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Pediatrics. 2002 May;109(5):E74-4.

Osteonecrosis of the hip (Legg-Calvé-Perthes disease) in human immunodeficiency virus-infected children.

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Center for Biostatistics in AIDS Research, Harvard School of Public Health, Boston, Massachusetts, USA.



Osteonecrosis of the hip has been reported in human immunodeficiency virus (HIV)-infected adults; whether this is related to HIV infection or its treatment is unknown. There has been 1 report of osteonecrosis among HIV-infected children. Specifically, avascular necrosis of the hip consistent with Legg-Calvé-Perthes disease (LCPD) was reported in 3 HIV-infected children with AIDS from Spain in 1992. We evaluated the prevalence and incidence of LCPD, the pediatric equivalent of adult osteonecrosis of the hip, in HIV-infected children participating in a prospective cohort study of long-term outcomes in HIV-infected and HIV-exposed children-Pediatric AIDS Clinical Trials Group (PACTG) protocol 219.


PACTG 219 enrolled 2014 HIV-infected and 849 HIV-exposed, uninfected children between April 1993 and September 2000. Children had periodic examinations with collection of clinical and laboratory data. The database was reviewed for reports of LCPD and other bone disorders. A prevalent case was defined as LCPD diagnosis preceding PACTG 219 enrollment and an incident case had to have occurred between enrollment and September 2000. A case-control study (matching on age, gender, and race/ethnicity, which are known to be associated with risk of LCPD and HIV infection status) was performed to investigate factors possibly associated with LCPD.


Six cases of LCPD (4 prevalent cases reported at study entry; 2 diagnosed during 5837 person-years of follow-up) were observed; LCPD was seen only in children with perinatal HIV infection. LCPD prevalence was 199 per 100 000 compared with an estimated general pediatric population prevalence of 23 per 100 000. Based on age-adjusted general population rates, the expected number of prevalent cases at PACTG 219 study entry would have been 0.44; the age-adjusted LCPD prevalence rate ratio was 9.0 (95% confidence interval [CI]: 8.3-9.7) for HIV-infected children compared with the general population. LCPD incidence was 34 per 100 000 person-years (95% CI: 0.42-124) compared with the estimated general population incidence of 6 per 100 000 person-years (95% CI: 5-7). Based on age-adjusted general population rates, the expected incidence of LCPD in PACTG 219 would have been 0.42; the age-adjusted relative risk of LCPD in HIV-infected PACTG 219 children was 4.8 (95% CI: 0.56-10.4). No cases were observed in uninfected children during 1919 person-years of follow-up on PACTG 219; the age-adjusted expected number of cases was 0.09. Median onset age was 7 years; 67% were of Hispanic or black race/ethnicity and 33% were female. Four of the 6 LCPD cases had received antiretroviral therapy before diagnosis; treatment was primarily with nucleoside reverse transcriptase inhibitors, and 2 had received protease inhibitors. Three of the LCPD cases had corticosteroid exposure before the diagnosis, but only 1 child had systemic exposure and the remaining 2 had topical exposure exclusively. In the case-control study, antiretroviral and corticosteroid therapy, CD4 cell percentage, birth weight, height for age and gender percentile, and triglyceride levels were not significantly associated with LCPD. However, the case-control study had limited power to evaluate possible associations.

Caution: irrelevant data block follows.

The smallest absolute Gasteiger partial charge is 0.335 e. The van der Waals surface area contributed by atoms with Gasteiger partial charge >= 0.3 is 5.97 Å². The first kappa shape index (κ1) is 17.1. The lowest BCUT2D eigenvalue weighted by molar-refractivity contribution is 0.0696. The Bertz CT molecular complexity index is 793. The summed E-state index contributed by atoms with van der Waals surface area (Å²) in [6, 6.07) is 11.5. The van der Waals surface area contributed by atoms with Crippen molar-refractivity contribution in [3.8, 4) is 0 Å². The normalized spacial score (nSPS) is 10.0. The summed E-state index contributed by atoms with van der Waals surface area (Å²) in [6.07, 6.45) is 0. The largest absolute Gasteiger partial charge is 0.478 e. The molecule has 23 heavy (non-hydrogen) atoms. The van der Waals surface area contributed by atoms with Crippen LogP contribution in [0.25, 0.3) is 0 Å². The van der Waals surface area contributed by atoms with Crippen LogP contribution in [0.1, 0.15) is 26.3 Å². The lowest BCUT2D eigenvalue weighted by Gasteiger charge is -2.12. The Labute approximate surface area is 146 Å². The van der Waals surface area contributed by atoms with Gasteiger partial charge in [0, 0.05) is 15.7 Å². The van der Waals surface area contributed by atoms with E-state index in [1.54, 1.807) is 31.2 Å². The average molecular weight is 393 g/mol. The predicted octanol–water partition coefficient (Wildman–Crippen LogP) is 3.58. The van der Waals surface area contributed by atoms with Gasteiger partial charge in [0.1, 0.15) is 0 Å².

Similar to HIV-infected adults, children with perinatal HIV infection have an increased risk for osteonecrosis of the hip, and clinicians should be alert to this diagnosis when HIV-infected children present with limp or hip pain. Whether LCPD is attributable to HIV infection itself, HIV-associated complications that could predispose to hypercoagulopathy, HIV-related therapies, or to the growth abnormalities in HIV-infected children is unknown and deserves additional evaluation.

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